A 5V input results in a permanent increase in the current through the Leds, in the ratio of a 2 volts drop compared to the original 1.5 volts drop across the ballast resistor giving 1.33 times the battery current..

A Led current of 7.5mA is well below normal led running conditions. (value derived from a given 1.5v drop across 20 ohms split between 10 leds).

An increase of 30% in the led's current to about 10mA is acceptable and still relatively low.

I would note that led's behave like soggy (Zener Diode) regulators and whilst the voltage across them is considered to be constant, it does rise slightly as current increases, this will marginally compensate for the higher voltage.

In real terms the total power would be circa 500mW with the 10 leds consuming just 300mW and the ballast resistor 200mW, which are acceptable values

AS mentioned elsewhere, the next simplest circuit correction would be to add a single 1A diode in series, providing a 0.6 to 0.7v drop. Then no calculations would be necessary.

any existing balance resistor must be retained.

Recently I found a 4.5V V.DC Mains to DC converter for a couple of pounds(new) which is perhaps the easiest solution of all.


Wow, everyone is over complicating this. Usb 5V to a 1N400x series diode in series with the led battery pack is all you need. 90% of usb computer ports do not require enumeration for power draw, regardless of the usb standard documentation. 99% of usb wall chargers dont need it either, unless you want a high voltage with some newer fast charging ones. Some usb supplies are at 5.2 to 5.3 volt, making a 0.7V silicon diode forward voltage drop ideal. At 5V, it would be just under ideal.

I've done this a hundred times with 2x and 3x led packs.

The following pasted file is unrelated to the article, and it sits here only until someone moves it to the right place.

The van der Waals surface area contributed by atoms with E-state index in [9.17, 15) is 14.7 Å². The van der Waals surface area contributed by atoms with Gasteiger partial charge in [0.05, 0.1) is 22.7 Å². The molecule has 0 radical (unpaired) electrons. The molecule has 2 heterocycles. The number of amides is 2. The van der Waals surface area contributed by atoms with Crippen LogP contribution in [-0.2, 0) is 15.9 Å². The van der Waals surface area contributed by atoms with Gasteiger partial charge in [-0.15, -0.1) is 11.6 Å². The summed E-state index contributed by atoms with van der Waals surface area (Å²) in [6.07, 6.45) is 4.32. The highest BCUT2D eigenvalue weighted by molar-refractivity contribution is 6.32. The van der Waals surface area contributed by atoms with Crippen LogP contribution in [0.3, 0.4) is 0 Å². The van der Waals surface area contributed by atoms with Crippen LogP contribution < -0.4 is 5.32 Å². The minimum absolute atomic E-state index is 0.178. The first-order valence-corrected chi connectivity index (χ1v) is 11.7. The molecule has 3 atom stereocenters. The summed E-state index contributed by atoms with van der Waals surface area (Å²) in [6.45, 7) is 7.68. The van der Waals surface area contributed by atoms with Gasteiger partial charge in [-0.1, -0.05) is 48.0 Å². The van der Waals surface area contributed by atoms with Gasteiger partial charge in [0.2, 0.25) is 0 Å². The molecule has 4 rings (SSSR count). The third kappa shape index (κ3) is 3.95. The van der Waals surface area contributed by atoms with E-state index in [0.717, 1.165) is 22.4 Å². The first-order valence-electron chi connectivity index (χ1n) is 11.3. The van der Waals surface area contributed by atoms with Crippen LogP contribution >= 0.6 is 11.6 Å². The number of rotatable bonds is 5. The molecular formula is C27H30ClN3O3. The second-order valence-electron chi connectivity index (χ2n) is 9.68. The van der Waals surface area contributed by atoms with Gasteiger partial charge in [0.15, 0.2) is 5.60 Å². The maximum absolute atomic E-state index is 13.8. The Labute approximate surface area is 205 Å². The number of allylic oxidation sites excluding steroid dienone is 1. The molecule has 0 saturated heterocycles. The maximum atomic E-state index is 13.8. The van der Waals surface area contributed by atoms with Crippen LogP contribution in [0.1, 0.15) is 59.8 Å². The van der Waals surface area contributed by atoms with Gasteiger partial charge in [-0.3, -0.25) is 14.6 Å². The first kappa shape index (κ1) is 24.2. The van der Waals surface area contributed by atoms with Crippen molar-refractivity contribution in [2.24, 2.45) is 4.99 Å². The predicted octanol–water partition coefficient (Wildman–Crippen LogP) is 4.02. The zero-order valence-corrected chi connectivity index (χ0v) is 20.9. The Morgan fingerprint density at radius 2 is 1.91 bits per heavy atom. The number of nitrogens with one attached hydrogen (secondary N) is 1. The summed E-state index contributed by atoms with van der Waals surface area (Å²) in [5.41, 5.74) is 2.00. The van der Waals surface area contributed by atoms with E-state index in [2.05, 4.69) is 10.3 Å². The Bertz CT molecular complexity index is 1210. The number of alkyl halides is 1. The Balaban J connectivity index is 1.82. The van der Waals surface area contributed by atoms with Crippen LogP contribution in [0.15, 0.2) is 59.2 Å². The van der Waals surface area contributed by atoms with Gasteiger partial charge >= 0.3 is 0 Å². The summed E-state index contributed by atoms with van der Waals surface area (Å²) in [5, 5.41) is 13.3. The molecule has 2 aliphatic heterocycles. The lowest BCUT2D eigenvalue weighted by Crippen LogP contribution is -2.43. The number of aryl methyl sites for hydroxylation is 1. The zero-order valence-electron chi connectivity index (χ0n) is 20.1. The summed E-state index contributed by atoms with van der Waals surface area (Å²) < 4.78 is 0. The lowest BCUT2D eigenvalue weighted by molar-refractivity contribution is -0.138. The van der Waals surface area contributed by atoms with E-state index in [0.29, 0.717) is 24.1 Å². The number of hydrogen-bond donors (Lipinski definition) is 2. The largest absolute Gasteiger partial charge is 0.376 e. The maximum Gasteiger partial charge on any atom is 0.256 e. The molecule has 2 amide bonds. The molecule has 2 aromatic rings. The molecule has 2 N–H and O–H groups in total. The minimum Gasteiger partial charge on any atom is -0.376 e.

To answer the current question, the load pulls It. The resistor will limit the current already, no need to look into further current limiting.


The lights are connected in parallel (not in series)

Are you sure about that? White LEDs typically have a forward voltage in the neighborhood of 3.6V, so three of them in series would be 10.8V. There would be no way to forward-bias the LEDs and get them to light with the 4.5V or so available from the batteries.

It's possible the LEDs are powered by a boost converter, but I doubt it since there are cheaper solutions, and from your picture this looks like a device optimized for low cost. It might even be the case the LEDs are in parallel without individual resistors, despite good practice, to minimize cost.

However, the slightly higher voltage from a USB port is not going to hurt. A fresh battery might have an open-circuit voltage as high as 1.65V, getting you to 5.0V if you round to 2 significant figures. Worst case this just makes the LEDs slightly brighter: you won't have a problem until they are so much brighter that they overheat.

What does differ between USB and batteries is the internal resistance. The voltage on a battery will decrease appreciably when it is supplying current, whereas USB voltage is regulated and will drop very little when the current draw is within specifications. If you want to see how this could affect things, try hooking it up with a variable resistance in series. Start with maybe 1,000 ohms (similar to a very dead battery) and turn it down to 0. Observe the brightness of the LEDs, as well as the voltage across them. It will be educational, if not necessary.


simulate this circuit – Schematic created using CircuitLab

Is the current coming out of a normal USB outlet (such as from a telephone charger, 0.8-1.2 amps) going to be too much

No, for two reasons.

Firstly, the current rating is a maximum. Secondly, getting high current from USB requires more than simply connecting an ordinary load to it.

  • \$\begingroup\$ Bad idea on the pot for 10 LEDs. Bourns mouser.com/pdfdocs/bourns_wiper_setting_apno.pdf suggests 100 mA max wiper current, and it would be easy to exceed that. \$\endgroup\$ – WhatRoughBeast Jan 30 at 1:13
  • \$\begingroup\$ @WhatRoughBeast If the objective was engineering a quality piece of equipment I'd agree with you. But to hack together something on a breadboard for a quick demonstration, controlling what's already a cheaply made LED assembly, it's a non-issue. \$\endgroup\$ – Phil Frost Jan 30 at 5:02